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Swim School’s campaign group to ‘make their voices heard’ at special Council meeting

June 29, 2015

Representatives from the Save Our Swim Schools campaign group hope to make a presentation at tonight’s (Monday) special meeting of the Council in Downpatrick which is set to debate the issue of the dismissal of the private swim schools from both Newry and Downpatrick pools.

A protest to demonstrate the strength of feeling against the council decision to revoke the licences of private swim schools at Newry Leisure Centre is also set to take place.

The Council meeting follows a successful public meeting on the contentious issue, which took place in Newry Arts Centre last Thursday and was attended by concerned parents, swim school representatives, instructors, and community group representatives as well as Councillors Davy Hyland, Jarlath Tinnelly and Downpatrick councillor Patrick Brown.

Brendan O’Hagan, a swimming instructor who has taught with El Sol for over 30 years, delivered an impressive presentation outlining the impact their dismissal has had on everyone from the Council itself to the swim schools and the 800 children still on the waiting list for council run lessons at the new pool – a demand he says the Council cannot possibly meet.

In a revealing talk, which the group hope to replicate at tonight’s special Council meeting, he set out to dispel some myths around the private swim school arrangements including the fact that, contrary to popular belief, the swim schools did not operate for free and that the council made almost £12,000 per year in pool hire fees paid by Swimfit and El Sol – money Mr O’Hagan said was extra revenue for the Council as the swim schools only operated outside the pool’s normal working hours.

He also disputed the notion that the public are not being disadvantaged by the absence of El Sol and Swimfit, arguing that the 800 children on the waiting list are missing out on vital life saving swimming lessons and highlighting the “shocking” fact that the new council run lessons do not accommodate disabled children or adult learners – which were always available with the private swim schools.

GCSE students who were undertaking “Swim Survive Save” awards have also been left “high and dry” according to Mr O’Hagan, as these are also not accommodated at the new leisure centre and the Council is suffering a loss of revenue during closing hours which is compounded by the fact that it is running up heating and electricity costs while the pool lies unused during these hours.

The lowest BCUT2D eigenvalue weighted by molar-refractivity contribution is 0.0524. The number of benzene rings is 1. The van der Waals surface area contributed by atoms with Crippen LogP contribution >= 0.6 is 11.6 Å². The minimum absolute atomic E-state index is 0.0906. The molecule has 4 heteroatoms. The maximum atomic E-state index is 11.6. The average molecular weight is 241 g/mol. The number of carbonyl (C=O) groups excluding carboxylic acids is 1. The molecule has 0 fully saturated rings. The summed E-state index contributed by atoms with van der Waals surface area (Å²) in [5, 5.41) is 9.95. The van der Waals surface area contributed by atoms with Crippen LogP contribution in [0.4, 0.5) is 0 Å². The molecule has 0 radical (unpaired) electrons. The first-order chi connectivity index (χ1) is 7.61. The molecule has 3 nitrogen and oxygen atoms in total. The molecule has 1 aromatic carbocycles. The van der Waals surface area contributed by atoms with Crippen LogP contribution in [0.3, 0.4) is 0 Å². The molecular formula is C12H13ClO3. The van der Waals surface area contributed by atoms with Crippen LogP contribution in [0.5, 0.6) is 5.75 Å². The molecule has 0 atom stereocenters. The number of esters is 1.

He also stressed the inconvenience to the public with lessons impeding on public swimming times and cited a recent instance where only 37 members of the public could access the pool during swimming lessons while extra numbers were turned away.

As tensions ran high among members of the floor who were vociferous in slamming the council decision as a “money making exercise”, one audience member said he had been privy to an official council document which confirmed that Newry, Mourne and Down Council stood to make £50,000 per annum from council run swimming lessons.   Questions arose as to how a public body providing a service would be interested in making such profits to the detriment of the general public and many asked to know exactly who had sanctioned the decision to remove the private swim schools – a question which remained unanswered despite the presence of councillors.

Rostrevor councillor Jarlath Tinnelly said that councillors were assured that “what has happened, would not happen,” and that if the council could not meet the demand for swimming lessons, the remit for private provision remained but it was argued from the floor that this was only on a one-to-one basis, and at an extra cost to the private one-to-one instructor.

Amid uncertainty that Newry would be given a voice at tonight’s Council meeting, questions also arose as to why the Council had advised that only Downpatrick representatives would present at the meeting and why Active Health Committee Chair, Sinn Fein’s Liz Kimmons had previously confirmed that she saw “no merit in a presentation to the Council” from Newry representatives.

Despite this uncertainty the campaign group were encouraged to attend tonight’s meeting in Downpatrick to make their voices heard and received strong support from a Downpatrick representative who pledged to back the group in their bid to present its case to Council officials.

Martin McKeown, spokesperson for local trade Union, Unite, spoke to The Examiner following Thursday’s meeting.

Mr McKeown reiterated the Union’s support for the Save Our Swim Schools’ campaign, as 12 of their members are employees with the two swim schools and said that seeking the reinstallation of the swim schools could not be deemed as “privatisation” as the lessons would not be run in competition with the Council but outside of the pools normal opening hours and would generate extra income for Newry Council.

Unite chairman Christopher Morley welcomed the council’s decision to hold a special meeting and said,

“The swim schools have been a massive part of our community for years and have taught a lot of children the vital life saving skill of learning how to swim. I hope that the issue with the council can be resolved at Monday’s meeting and that the council will vote to reverse their decision.”

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